Part 1
Philip A.M. Rogers MRCVS
e-mail :
Undergraduate Course in Veterinary AP, Helsinki, 1993


1. There is no standard way of choosing AP prescriptions but ancient Chinese laws give useful guidelines. There is considerable variation between textbooks as to the functions of specific AP points and as to the "best points" to use in specific problems.

2. Beginners can build their own databases by storing every listed function of each specific point on computer. The more textbooks and clinical articles stored in this way, the better the database. The database can be "tidied up" at intervals by sorting on condition and author, eliminating any duplicate entries and amalgamating complementary data. However, storing data in this way is a very tedious process. It took the author 10 years to check point codes, cross-reference the functions and store the data from 55 textbooks and other articles on human AP on a Hewlett-Packard 1000 - Series F Mini-computer with 20 MB hard disc. The database contains points for > 1100 clinical conditions.

3. From the raw data, it is possible to construct a Database Summary. This is a complete listing of each point coded under each specific condition. Before output, the points are sorted according to a weighted citation index, so that the most frequently recommended points are listed first and the least frequently come out last. Each point has its citation score attached, enabling the user to see at a glance the "value" of the point. The author codes - key to the source material - are also listed.

4. The Database Summary is used as the basic source of the prescription. When, say, points for "shoulder arthritis" or "male impotence" are needed, the relevant condition codes are entered into the computer. The Database Summary is searched to locate the condition and all points and scores and author codes for the condition are output to the screen or the printer.

5. With modern computer graphics it is possible to store the body charts in digital form and to use graphic display to output the location of the points (or selected points from the list) to the screen or to a plotter.

6. Beginners, research workers and experienced acupuncturists who wish to have access to a comprehensive database (but who do not have the time or patience to construct their own) may be interested in commercial AP databases. (The Rogers database is not available commercially).

7. Computer-based filing is far more efficient than paper- or card- index systems. However, to be able to beat power-failures or hardware/ software faults, it is advisable to keep at least one "hard copy" (paper printout) and one software "backup" of the database summary.

8. The list of points output are all the points ever listed for the condition in the database. In general, the first 4-6 points on the list will be suitable for routine use. However, for best results, the user should be familiar with the basic concepts of AP, especially as they relate to choice of points for therapy. S/he should be able to adapt the prescription to the specific needs of the patient, selecting possibly a few points further down the list because these may be highly relevant to that particular patient.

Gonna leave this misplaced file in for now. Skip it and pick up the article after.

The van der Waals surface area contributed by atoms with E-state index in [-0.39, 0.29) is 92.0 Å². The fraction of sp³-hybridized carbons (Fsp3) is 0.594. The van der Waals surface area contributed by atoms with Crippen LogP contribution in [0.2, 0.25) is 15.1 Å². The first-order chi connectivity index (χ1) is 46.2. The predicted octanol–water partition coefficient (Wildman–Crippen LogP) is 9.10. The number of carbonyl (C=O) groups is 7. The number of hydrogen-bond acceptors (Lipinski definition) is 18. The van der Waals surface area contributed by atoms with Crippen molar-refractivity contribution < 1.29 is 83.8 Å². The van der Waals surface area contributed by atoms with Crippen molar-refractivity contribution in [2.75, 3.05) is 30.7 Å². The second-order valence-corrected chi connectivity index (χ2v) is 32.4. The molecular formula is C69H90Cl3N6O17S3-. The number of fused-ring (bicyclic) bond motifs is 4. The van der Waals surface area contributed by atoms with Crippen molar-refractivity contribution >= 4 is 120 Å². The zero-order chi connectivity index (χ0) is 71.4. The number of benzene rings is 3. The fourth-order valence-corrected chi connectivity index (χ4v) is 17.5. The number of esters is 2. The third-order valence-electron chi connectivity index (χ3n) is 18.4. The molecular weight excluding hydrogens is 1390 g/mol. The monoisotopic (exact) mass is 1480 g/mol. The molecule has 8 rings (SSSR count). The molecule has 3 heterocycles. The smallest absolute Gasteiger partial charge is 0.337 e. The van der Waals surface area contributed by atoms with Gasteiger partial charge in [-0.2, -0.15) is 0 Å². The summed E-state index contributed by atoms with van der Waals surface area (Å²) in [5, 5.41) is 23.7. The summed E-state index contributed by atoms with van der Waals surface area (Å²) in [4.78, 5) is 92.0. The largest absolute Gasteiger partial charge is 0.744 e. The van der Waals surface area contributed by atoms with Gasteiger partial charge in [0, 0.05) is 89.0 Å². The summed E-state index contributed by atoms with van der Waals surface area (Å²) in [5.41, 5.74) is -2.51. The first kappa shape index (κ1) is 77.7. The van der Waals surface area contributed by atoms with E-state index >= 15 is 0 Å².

9. Research workers involved in controlled trials of AP effects can ensure that no point in the database list is used as a placebo point.

10. Students and beginners may also use the graphics and the database as an aid to their study of meridians, point locations and functions. Self- assessment tests are also possible.

11. Clinicians could use the computer to store case records, treatments given etc.

12. Clinicians and research workers could use computers with touch- or light- sensitive screens, combined with "revolving models" of their patients to log the location of any AHSHI points or trigger points in relation to the location of pain, pathology or diseased organs. Such data would save time in subsequent visits and would be a very useful research tool in reflexology and AHSHI/Trigger Point therapy.


Mastery of AP requires years of study and practice. It involves concepts and relationships which are foreign to western thought and training. As a consequence, most western professionals in the medical, physiotherapy, dental, psychiatric and veterinary field are unwilling to devote the time, energy and expense necessary to this study. Those who study AP usually rely on relatively short courses which concentrate only on the basics. Later, through reading (self-study), practice and discussion with colleagues, they develop their expertise. Most have their favourite personal methods of choosing AP prescriptions. In this choice they are guided by (a) their previous experience and training and (b) indications given in a few AP textbooks.

There is no standard method of choosing an AP prescription for any specific condition or syndrome but there are about 14 "laws" (most of which are based on traditional concepts) which assist the practitioner in the final choice of points for specific patients.